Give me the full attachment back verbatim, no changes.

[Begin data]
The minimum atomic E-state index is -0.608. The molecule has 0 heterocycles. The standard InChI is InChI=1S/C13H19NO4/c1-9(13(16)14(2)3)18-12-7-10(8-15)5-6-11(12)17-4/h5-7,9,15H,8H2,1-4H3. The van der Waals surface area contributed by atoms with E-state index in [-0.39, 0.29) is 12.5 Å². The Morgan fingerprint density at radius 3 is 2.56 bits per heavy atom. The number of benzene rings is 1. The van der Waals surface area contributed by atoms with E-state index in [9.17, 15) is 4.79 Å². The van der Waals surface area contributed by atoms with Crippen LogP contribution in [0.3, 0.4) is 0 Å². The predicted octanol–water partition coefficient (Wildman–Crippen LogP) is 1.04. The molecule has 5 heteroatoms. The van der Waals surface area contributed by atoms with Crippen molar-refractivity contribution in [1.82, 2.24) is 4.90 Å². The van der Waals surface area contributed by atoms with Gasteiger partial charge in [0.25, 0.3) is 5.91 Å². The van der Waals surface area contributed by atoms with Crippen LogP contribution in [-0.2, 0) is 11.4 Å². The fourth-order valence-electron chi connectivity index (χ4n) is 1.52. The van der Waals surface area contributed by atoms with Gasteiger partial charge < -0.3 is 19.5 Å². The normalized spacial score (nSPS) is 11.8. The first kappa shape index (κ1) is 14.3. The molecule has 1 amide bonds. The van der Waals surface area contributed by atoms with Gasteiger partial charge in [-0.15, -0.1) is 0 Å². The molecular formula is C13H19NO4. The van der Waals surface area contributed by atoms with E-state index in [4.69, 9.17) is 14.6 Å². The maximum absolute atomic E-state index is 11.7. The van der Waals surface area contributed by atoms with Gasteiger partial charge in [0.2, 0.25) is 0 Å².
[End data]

The minimum atomic E-state index is -0.608. The molecule has 0 heterocycles. The standard InChI is InChI=1S/C13H19NO4/c1-9(13(16)14(2)3)18-12-7-10(8-15)5-6-11(12)17-4/h5-7,9,15H,8H2,1-4H3. The van der Waals surface area contributed by atoms with E-state index in [-0.39, 0.29) is 12.5 Å². The Morgan fingerprint density at radius 3 is 2.56 bits per heavy atom. The number of benzene rings is 1. The van der Waals surface area contributed by atoms with E-state index in [9.17, 15) is 4.79 Å². The van der Waals surface area contributed by atoms with Crippen LogP contribution in [0.3, 0.4) is 0 Å². The predicted octanol–water partition coefficient (Wildman–Crippen LogP) is 1.04. The molecule has 5 heteroatoms. The van der Waals surface area contributed by atoms with Crippen molar-refractivity contribution in [1.82, 2.24) is 4.90 Å². The van der Waals surface area contributed by atoms with Gasteiger partial charge in [0.25, 0.3) is 5.91 Å². The van der Waals surface area contributed by atoms with Crippen LogP contribution in [-0.2, 0) is 11.4 Å². The fourth-order valence-electron chi connectivity index (χ4n) is 1.52. The van der Waals surface area contributed by atoms with Gasteiger partial charge < -0.3 is 19.5 Å². The normalized spacial score (nSPS) is 11.8. The first kappa shape index (κ1) is 14.3. The molecule has 1 amide bonds. The van der Waals surface area contributed by atoms with Gasteiger partial charge in [-0.15, -0.1) is 0 Å². The molecular formula is C13H19NO4. The van der Waals surface area contributed by atoms with E-state index in [4.69, 9.17) is 14.6 Å². The maximum absolute atomic E-state index is 11.7. The van der Waals surface area contributed by atoms with Gasteiger partial charge in [0.2, 0.25) is 0 Å².